Lect_1_yr13 - Brief Overview of Development Growth and Trade AP 8701 T.Roe September 5 2013 Contents 1 Micro-economics focus 2 2 Foreign trade open

Lect_1_yr13 - Brief Overview of Development Growth and...

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Brief Overview of Development Growth and Trade AP: 8701 T.Roe September 5, 2013 Contents 1 Micro-economics focus 2 2 Foreign trade - open economies (static) 3 3 Economic growth/development literature, a brief historical sketch 3 4 Very brief history of growth 5 4.1 E/ects of globalization (?) . . . . . . . . . . . . . . . . . . . . 10 5 "Schools" of perspectives on growth 12 5.1 The so called trade and development school. . . . . . . . . . 12 5.2 The political economy - institution school. . . . . . . . . . . 13 5.3 Views on fundamental "sources" of growth . . . . . . . . . . . 15 6 Brief economic history of agricultural distortions 16 7 Why "general equilibrium" in development economics? 18 7.1 Stylization & macroeconomic models . . . . . . . . . . . . . . 19 7.2 Methodology . . . . . . . . . . . . . . . . . . . . . . . . . . . 19 7.3 Use of models . . . . . . . . . . . . . . . . . . . . . . . . . . . 21 7.4 The "technology" of applied general equilibrium-growth models 23 1
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1 Micro-economics focus Only cover to the extent we model the behavior of optimizing agents in general equilibrium. A partial list of microeconomic interests in development includes: 1. Analysis of the household (Becker°s household model extended): see ±le HHD-BCKG.pdf for analytical model (a) Links between consumption and production; when markets are complete get separability between pro±t and utility maximization; when markets are not complete, get utility parameters a/ecting resource allocation (b) Fertility; number and "quality" of children, (c) Intra-household allocation of resources (nutrition, gender biases) (d) Dynamics (What is/are the state variable(s)? human capital?) 2. Firms (typically agricultural): (a) Are large farms more e¢ cient than small farms? (b) Adoption of high yielding varieties (c) Firm level sources of factor productivity growth, allocative e¢ - ciency (d) Credit constraints (e) Household/±rm risk and uncertainty, value of information (Antonovitz, Tomasi & Roe) 3. Education/schools/learning (P. Glewwe, M. Rosenzwig, M. Pitt, K. Wolpin) 4. Remittances, migration 5. Firm level foreign aid, technical assistance Each of the above have economy-wide implications, the analysis of which typically require general equilibrium methodology, and preferably, dynamic (agents optimizing over time) 2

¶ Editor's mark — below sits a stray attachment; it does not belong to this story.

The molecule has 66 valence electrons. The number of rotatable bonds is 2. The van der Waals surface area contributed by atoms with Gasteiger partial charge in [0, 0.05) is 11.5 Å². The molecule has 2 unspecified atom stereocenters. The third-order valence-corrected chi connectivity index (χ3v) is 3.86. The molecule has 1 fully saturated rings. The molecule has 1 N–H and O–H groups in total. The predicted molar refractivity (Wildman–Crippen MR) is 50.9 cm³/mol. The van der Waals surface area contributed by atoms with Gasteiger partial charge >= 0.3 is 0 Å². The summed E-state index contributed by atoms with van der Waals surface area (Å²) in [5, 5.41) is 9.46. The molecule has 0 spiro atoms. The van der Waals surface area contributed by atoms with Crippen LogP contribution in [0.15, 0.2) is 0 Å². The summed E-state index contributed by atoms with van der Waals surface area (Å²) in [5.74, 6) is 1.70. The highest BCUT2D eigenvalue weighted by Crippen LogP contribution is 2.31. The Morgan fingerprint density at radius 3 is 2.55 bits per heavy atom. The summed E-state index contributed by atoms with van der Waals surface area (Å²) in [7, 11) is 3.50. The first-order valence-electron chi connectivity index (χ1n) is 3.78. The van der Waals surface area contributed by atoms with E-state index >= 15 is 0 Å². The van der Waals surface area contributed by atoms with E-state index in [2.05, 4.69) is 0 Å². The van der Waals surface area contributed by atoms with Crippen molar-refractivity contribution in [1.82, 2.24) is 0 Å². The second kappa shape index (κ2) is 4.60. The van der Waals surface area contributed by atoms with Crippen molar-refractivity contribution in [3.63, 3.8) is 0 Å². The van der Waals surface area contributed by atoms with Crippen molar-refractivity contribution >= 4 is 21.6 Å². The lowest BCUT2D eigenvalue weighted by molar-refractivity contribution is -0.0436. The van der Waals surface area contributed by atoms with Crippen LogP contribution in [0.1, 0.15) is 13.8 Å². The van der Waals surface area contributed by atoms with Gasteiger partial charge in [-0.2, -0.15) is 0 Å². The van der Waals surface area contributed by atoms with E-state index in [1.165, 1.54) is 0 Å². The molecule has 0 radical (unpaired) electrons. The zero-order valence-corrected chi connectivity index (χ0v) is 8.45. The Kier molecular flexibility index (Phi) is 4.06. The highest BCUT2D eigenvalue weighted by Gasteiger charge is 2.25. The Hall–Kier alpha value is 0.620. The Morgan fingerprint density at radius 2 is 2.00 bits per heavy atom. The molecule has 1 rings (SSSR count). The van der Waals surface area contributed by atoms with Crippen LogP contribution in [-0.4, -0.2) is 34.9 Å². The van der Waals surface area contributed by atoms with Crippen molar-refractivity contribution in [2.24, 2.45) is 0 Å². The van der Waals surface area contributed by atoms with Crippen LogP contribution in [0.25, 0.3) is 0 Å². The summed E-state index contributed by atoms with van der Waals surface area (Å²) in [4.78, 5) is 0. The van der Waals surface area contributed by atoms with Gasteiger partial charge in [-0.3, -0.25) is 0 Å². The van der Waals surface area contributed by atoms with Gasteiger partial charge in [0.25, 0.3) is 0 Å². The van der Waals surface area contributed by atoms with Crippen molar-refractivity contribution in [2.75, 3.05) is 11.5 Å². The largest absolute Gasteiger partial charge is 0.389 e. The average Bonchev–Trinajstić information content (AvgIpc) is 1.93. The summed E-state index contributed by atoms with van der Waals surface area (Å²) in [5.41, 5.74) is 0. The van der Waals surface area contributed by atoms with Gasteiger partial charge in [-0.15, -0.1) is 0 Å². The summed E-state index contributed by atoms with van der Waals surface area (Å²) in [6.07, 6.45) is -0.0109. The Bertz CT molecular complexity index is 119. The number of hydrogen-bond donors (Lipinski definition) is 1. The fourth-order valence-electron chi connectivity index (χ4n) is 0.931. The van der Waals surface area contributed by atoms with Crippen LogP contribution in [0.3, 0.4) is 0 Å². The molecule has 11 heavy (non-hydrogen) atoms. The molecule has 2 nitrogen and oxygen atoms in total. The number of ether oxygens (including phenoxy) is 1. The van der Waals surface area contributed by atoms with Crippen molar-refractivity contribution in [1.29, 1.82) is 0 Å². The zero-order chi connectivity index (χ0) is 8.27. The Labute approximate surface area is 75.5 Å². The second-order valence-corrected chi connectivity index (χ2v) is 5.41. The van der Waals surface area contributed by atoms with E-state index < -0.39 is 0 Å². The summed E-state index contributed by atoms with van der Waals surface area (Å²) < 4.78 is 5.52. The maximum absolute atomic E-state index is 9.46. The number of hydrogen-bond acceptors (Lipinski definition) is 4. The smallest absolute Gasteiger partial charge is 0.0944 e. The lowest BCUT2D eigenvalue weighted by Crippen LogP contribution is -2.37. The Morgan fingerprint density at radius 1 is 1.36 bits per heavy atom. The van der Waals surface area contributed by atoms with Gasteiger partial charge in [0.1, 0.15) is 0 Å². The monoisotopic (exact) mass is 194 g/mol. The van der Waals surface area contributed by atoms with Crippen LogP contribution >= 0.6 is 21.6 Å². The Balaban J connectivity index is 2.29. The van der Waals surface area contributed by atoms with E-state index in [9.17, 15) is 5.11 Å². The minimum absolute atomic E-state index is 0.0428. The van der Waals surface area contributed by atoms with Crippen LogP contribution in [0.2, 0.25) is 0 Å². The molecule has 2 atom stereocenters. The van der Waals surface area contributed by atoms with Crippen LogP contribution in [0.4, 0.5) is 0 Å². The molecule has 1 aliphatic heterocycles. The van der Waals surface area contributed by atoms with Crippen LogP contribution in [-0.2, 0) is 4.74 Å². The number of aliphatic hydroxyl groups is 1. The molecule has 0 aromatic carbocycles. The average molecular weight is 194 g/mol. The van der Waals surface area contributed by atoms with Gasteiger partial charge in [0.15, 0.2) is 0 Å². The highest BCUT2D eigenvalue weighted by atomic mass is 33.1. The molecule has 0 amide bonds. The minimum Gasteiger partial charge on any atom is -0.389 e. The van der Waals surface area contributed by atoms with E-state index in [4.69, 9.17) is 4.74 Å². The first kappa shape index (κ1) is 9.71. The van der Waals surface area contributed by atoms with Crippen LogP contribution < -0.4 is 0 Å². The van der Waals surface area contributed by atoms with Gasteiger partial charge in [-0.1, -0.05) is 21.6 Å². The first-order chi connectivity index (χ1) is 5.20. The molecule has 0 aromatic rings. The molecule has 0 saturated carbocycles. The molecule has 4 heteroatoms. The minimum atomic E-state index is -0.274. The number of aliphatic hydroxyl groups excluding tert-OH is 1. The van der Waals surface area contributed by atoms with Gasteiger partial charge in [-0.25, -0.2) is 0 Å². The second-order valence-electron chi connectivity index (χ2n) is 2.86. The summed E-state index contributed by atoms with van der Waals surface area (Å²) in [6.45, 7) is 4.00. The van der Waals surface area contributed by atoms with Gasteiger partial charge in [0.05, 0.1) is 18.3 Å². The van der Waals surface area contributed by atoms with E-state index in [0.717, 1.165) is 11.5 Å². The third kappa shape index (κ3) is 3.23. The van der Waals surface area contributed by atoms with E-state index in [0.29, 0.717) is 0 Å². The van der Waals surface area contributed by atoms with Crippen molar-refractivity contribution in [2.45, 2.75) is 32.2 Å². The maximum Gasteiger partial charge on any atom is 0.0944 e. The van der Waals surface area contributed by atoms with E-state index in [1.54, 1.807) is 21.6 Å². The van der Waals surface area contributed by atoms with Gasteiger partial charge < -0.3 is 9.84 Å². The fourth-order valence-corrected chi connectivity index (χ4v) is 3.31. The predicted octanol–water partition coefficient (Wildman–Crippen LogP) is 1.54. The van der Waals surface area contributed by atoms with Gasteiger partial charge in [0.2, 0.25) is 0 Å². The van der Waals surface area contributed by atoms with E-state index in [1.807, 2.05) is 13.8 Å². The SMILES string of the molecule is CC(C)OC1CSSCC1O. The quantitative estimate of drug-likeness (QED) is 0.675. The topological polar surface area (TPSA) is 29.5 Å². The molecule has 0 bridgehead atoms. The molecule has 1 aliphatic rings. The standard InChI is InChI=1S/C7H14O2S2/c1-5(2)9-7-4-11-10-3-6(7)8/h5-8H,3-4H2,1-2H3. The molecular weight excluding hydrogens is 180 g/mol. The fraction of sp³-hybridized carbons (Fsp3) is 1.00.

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2 Foreign trade - open economies (static) Examples 1. Partial equilibrium (Krueger, Schi/ and Valdes, 1980s; Kym Anderson 2012) (a) Interventions (direct and indirect) that distort agricultural incen- tives (more below) (b) Environmental deprivation (c) Closely linked to this: political economy of (typically) agricultural policy (d) Food security (handout if requested) 2. General equilibrium (a) Static general equilibrium (focus on households vs consumer & producer; where we start) (b) Major contributors to theory: Woodland, Bhagwati, Srinivasan, Panagariya, Chipman among others (c) Selected issues: i. Comparative advantage, linkages between commodity trade, factor prices and endowments ii. Trade distortions iii. Trade blocks, regional trade agreements iv. Political economy (DUP: directly unproductive pro±t seeking activities) v. Many others ....
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